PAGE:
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Get The Scoop on the SolarWinds Breach

Dec. 16, 2020
Security expert Karim Hijazi shares his insights into the latest cyber breach.

Another week, another major attack. In a year where the pandemic has taken rightfully center stage, the many security breaches are also providing truly defining moments.

Karim Hijazi, founder and CEO of Prevailion, offers his insights to help make sense of the most recent breach. Prevailion specializes in infiltrating hacker networks in order to monitor their activities in real-time. In the simplest form, they see these attacks from the hacker's point-of-view, which allows them to identify attacks in the early stages.

Why is the SolarWinds breach such a big deal?

Hijazi: This is an incredibly scary breach because of the ubiquity of SolarWinds’ products and the “God mode” level access that it gave to the attackers. People really need to understand that this is not just another breach. This is almost unprecedented. It’s vastly more significant than the OPM breach by the Chinese government from a few years ago.

In this case, the attackers, which many believe to be the Russian government, were able to gain access into top federal agencies and major corporations for several months without being detected. That alone would be bad enough, but because they came in through an IT monitoring platform, they had a dangerous amount of access to all of those compromised systems. The cumulative damage from this hack is almost unfathomable. It will take many months, if not years, before we understand the full scope of this attack and the damage it caused - and it’s very likely we will never know the full story.

How did this breach happen?

Hijazi: This was a classic “supply chain attack,” in which the attacker finds a key vendor in the supply chain, compromises it and then stages an attack across all of its customers at the same time. In this case, the vendor was SolarWinds, whose products are ubiquitous among the US government and major corporations. 

Once the hackers compromised SolarWinds, they were able to install malicious code into the update process it uses for its Orion Platform. This update was then pushed to approximately 18,000 users, where the malware successfully installed a backdoor. This backdoor could then be leveraged by the attackers to import new malware and secondary backdoors to exploit those victim environments. 

Who was actually hacked?

Hijazi: The malicious update was sent to 18,000 customers, according to SolarWinds’ SEC filing. The company, and some security experts, are arguing however that only a fraction of those who received the malware were actually “hacked” because it required ‘manual, intelligent’ control to take advantage of the compromised systems. This implies the hackers could not have automated the attack, beyond the initial deployment of the backdoor.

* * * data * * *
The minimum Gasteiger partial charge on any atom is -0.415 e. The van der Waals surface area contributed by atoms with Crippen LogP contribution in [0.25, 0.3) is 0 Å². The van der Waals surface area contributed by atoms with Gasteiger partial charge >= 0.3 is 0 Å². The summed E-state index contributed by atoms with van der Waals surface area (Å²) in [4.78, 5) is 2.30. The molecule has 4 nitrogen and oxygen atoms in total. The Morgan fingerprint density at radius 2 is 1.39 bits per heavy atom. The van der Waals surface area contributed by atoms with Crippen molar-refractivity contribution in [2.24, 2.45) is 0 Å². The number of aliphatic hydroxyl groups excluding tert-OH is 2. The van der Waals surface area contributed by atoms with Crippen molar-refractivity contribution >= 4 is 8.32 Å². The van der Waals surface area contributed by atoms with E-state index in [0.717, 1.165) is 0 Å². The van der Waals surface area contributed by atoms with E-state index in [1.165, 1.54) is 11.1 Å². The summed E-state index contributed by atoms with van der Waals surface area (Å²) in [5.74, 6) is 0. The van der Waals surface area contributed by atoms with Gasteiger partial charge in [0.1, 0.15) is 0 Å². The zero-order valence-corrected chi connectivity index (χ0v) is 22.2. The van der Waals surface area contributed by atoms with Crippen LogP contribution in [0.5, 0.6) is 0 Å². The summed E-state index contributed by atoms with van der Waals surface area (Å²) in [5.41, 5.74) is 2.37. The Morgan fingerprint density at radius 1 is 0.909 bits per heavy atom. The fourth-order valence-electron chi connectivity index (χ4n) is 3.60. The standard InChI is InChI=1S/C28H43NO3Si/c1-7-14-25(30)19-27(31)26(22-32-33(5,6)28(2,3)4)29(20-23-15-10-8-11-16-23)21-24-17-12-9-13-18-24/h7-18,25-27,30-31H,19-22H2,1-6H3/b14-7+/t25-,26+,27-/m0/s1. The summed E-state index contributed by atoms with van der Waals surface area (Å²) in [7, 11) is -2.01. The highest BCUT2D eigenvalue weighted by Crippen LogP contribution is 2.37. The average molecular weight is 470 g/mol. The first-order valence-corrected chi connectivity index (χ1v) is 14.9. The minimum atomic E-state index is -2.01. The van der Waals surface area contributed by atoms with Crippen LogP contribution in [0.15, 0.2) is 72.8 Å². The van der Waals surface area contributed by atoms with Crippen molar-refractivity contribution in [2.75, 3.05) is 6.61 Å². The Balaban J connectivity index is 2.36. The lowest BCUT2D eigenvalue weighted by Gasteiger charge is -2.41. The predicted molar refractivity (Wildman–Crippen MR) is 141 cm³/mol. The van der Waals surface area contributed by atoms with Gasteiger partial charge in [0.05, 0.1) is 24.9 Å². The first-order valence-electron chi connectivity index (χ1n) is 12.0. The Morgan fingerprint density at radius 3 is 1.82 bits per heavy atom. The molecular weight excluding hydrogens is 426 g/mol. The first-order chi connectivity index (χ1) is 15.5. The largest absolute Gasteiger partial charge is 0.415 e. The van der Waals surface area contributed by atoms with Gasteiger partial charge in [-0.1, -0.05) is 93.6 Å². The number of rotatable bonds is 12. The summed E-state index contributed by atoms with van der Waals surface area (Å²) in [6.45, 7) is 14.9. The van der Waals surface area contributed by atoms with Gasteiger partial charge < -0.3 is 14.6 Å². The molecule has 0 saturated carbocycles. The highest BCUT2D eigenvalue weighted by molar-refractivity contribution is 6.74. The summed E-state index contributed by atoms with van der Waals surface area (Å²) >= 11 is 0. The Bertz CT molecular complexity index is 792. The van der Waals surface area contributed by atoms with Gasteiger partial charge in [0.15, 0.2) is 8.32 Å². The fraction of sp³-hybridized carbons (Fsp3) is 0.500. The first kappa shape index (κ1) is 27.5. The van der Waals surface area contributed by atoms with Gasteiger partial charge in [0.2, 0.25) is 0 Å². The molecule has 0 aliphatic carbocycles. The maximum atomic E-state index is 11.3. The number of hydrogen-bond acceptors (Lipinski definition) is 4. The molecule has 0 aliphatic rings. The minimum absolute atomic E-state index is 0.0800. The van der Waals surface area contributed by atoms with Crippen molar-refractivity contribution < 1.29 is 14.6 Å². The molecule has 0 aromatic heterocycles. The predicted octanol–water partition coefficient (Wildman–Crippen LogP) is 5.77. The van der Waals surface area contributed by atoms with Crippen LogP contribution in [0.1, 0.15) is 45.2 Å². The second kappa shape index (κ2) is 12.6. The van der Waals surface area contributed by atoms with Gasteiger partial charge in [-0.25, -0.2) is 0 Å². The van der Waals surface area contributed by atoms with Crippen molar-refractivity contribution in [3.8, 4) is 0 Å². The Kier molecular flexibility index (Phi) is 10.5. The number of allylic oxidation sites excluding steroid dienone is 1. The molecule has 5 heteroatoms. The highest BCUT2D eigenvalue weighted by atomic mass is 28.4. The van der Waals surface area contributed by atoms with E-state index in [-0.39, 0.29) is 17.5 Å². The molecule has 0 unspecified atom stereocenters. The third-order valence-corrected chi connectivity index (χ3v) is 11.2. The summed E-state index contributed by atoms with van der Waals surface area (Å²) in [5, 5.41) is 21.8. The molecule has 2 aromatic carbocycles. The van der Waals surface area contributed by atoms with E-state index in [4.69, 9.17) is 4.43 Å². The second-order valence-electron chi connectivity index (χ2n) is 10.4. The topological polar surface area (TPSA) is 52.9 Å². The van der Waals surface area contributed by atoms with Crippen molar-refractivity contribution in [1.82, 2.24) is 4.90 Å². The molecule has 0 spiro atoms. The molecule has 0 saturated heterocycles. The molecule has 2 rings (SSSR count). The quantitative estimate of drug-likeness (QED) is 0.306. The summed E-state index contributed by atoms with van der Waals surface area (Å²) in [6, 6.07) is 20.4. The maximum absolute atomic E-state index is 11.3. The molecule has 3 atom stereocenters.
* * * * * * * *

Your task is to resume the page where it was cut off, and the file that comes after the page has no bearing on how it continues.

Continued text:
However, I disagree with this assessment. Any organization that received that update was effectively compromised. It would have been very easy for the attackers to push other malicious code through that backdoor - such as other backdoors and implants - that could gain access and then go dormant, awaiting to be activated in the future. I have seen this done by other hacking groups in the past, so it is not at all a stretch to say that every Orion user who received that update is potentially at risk. 

Based on the information SolarWinds shared prior to the hack, we know that their customers include most of the Fortune 500, all five branches of the US military and numerous other federal agencies including DHS, Treasury, Commerce and State.

What is the damage potential of this hack?

Hijazi: The short answer is, we have no idea. Consider this: a foreign adversary had almost unmitigated access to the IT systems of the entire US military, most of the federal government and most of the Fortune 500. At a minimum, they could have stolen vast amounts of data from all of these organizations, ranging from military and defense secrets, to corporate IP. Because it took so long before the breach was detected, the hackers also had plenty of time to map out these networks for future attacks, install secondary malware and backdoors that they could call upon later and steal credentials for additional exploitation. This was like leaving the backdoor wide open for five or six months. There is simply no telling how bad the damage from this will be.

How common are “supply chain” attacks?

Hijazi: The SolarWinds breach is certainly not the first supply chain attack we have seen, but it is definitely the most significant. There is no question that in the next few years, more big supply chain attacks like this will take place. It’s simply inevitable. Most large corporations rely on the same companies for their IT infrastructure and security needs. This creates a tempting target for hackers, particularly the nation-state groups which have advanced tools and tactics to carry out sophisticated attacks. This type of attack poses a threat to every major industry.

Supply chain attacks are far more dangerous than traditional breaches because they come in through trusted third-parties (which often have high levels of access and may skirt traditional security and monitoring programs) and because they are so difficult to detect. It is very difficult for a company to fully audit its supply chain partners, or to ensure they are taking the proper security measures to protect their assets and those of their partners. This creates a very complicated security situation, which is what sophisticated hackers will exploit. Supply chain attacks were already a major area of concern for the security industry, but in the aftermath of the SolarWinds breach, we will see many more copycat attacks that follow this strategy.

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